Federal court hears testimony in case of school district’s forced tracking chips

Court proceedings continue in a Texas lawsuit that pits a student’s religious freedom against a school district seeking to track the whereabouts of all students on campus electronically.

Steven Hernandez testified in federal court Monday that his daughter, 15-year-old Andrea Hernandez, should be allowed to stay at John Jay High School in San Antonio’s Northside Independent School District, despite her refusal to wear a microchip-laden I.D. badge, reports the San Antonio Express-News.

Father and daughter — both devout Christians — told U.S. District Judge Orlando Garcia that they believe wearing the radio frequency-enabled badges is the equivalent of accepting the Book of Revelation’s “mark of the beast,” which symbolizes submission to the Antichrist.

The identification cards are part of a pilot program. Since this fall, all students at John Jay have been required to wear or carry embedded IDs at all times while on school grounds. Electronic readers installed in the schools’ ceiling panels then constantly track every student’s location at school.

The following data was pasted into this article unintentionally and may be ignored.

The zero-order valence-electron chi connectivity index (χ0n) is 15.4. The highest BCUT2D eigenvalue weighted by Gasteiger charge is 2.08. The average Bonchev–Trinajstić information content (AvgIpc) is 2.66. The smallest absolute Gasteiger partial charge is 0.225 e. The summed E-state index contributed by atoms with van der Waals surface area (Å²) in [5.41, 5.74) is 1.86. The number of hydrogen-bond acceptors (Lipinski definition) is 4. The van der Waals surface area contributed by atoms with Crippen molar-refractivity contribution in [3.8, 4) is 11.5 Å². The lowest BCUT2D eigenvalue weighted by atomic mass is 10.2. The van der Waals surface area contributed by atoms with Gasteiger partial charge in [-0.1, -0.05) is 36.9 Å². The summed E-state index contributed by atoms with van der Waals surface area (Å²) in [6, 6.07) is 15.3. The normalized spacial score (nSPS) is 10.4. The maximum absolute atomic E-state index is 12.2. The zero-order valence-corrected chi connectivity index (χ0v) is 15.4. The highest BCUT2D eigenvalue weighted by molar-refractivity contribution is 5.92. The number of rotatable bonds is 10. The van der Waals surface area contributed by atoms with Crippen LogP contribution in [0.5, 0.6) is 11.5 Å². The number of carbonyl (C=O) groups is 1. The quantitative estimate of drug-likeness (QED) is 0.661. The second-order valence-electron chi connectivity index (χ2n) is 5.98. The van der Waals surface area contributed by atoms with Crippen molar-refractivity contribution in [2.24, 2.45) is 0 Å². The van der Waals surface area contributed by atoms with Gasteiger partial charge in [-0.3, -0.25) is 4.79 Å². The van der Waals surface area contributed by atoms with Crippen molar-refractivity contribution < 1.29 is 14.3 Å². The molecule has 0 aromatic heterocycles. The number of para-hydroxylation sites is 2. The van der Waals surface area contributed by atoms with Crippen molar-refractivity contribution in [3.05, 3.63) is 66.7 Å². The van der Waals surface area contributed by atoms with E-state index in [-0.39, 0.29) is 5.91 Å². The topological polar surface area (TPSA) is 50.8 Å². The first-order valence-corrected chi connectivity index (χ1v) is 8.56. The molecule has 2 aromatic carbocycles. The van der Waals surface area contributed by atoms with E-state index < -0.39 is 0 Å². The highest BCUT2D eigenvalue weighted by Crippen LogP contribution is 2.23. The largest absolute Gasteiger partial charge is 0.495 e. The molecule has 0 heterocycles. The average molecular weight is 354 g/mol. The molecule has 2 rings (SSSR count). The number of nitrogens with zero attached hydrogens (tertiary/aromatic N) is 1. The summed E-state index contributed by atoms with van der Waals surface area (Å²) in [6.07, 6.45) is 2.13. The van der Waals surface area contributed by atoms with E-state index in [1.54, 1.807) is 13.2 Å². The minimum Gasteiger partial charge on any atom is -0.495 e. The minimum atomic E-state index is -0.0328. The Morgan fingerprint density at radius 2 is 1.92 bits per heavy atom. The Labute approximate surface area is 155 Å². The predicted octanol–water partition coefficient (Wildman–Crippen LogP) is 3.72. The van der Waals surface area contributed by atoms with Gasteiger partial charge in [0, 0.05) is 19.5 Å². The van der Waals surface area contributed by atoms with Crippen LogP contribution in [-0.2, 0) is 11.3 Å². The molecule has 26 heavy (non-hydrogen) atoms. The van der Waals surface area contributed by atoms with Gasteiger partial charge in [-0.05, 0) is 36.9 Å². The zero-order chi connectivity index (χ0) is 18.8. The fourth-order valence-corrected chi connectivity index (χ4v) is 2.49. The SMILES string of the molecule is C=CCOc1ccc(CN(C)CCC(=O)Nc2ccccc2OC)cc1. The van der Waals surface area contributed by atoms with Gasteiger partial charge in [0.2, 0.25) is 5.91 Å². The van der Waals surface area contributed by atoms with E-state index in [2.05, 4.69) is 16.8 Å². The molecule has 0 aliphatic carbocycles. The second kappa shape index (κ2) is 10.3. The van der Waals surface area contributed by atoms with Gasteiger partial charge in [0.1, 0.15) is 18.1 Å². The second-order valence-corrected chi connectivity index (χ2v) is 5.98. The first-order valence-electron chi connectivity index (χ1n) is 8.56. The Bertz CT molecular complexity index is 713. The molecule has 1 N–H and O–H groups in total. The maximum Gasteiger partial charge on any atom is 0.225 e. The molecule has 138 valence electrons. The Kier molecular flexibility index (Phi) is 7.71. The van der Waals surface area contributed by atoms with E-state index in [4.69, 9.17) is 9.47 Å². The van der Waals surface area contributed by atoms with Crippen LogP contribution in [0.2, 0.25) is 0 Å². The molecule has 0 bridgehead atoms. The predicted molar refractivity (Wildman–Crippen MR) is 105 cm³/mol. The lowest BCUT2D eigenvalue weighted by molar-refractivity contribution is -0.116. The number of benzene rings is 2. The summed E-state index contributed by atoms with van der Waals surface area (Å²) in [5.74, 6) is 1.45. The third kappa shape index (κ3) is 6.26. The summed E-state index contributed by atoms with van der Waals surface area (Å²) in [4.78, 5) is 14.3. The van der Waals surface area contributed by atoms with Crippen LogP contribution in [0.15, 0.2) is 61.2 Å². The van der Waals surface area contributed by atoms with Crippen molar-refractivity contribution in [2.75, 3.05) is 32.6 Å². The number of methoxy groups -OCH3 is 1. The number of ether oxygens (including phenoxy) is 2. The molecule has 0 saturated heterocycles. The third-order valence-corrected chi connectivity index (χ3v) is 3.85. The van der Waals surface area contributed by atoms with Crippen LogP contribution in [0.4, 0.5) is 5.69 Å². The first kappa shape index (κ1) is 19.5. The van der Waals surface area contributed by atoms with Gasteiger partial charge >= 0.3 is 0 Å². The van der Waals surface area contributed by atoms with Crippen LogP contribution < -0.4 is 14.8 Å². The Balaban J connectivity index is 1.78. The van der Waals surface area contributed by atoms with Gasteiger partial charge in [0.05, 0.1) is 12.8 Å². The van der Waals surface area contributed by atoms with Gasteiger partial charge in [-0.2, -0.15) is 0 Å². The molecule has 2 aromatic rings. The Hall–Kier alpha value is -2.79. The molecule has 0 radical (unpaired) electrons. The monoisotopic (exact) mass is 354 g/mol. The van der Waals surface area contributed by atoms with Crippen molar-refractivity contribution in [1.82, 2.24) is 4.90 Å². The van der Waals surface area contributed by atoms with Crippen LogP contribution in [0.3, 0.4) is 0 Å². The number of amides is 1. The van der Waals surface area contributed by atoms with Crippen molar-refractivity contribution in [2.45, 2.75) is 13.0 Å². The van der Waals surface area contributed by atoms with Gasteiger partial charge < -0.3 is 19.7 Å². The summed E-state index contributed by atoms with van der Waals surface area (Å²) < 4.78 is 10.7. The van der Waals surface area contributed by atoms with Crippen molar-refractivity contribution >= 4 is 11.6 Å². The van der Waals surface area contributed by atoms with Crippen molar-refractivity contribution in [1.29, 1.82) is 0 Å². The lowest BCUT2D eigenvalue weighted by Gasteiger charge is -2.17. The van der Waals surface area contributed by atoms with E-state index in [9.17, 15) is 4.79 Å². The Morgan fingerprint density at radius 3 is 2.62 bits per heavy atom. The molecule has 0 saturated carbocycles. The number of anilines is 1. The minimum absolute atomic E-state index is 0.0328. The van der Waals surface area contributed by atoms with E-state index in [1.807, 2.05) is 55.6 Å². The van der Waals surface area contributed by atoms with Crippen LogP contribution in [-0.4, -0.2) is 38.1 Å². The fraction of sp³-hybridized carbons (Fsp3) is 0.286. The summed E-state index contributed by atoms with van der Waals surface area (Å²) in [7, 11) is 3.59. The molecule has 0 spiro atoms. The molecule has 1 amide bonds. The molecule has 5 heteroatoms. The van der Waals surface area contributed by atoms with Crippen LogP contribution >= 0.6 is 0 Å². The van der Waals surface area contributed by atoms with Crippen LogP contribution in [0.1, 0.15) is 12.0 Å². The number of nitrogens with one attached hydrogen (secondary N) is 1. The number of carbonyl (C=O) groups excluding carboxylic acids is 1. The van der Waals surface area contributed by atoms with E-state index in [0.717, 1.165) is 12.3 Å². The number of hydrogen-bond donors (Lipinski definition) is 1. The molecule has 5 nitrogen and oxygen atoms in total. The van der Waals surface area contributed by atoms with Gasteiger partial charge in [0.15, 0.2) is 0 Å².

If schools can prove that students are on campus, they receive more state funding, Northside Superintendent Brian Woods explained to the court, according to the Express-News. The RFID technology maximizes attendance count. It also provides a way to find students in the event of emergencies.

John Jay is a specialized science and technology magnet school. If the judge rules against Hernandez, she will likely face a forced transfer to Taft High School, her regular neighborhood campus.

The elder Hernandez choked back tears as he read passages from the Bible and described the depth of his religious conviction, the Express-News notes. Forcing his daughter to wear a badge, he told the court, “would compromise our salvation for NISD to make some money.”

Outside the courtroom, Steven Hernandez told the Express-News that “in this case, Northside is the Antichrist.”

Andrea told the judge that she would suffer if she were forced to transfer because Taft, the school she attends, does not offer the computer-related courses she wants to take.

“I earned my way into this school,” Hernandez said, according to WOAI-TV. “And for them to kick me out because of my religious beliefs is unfair for them to do.”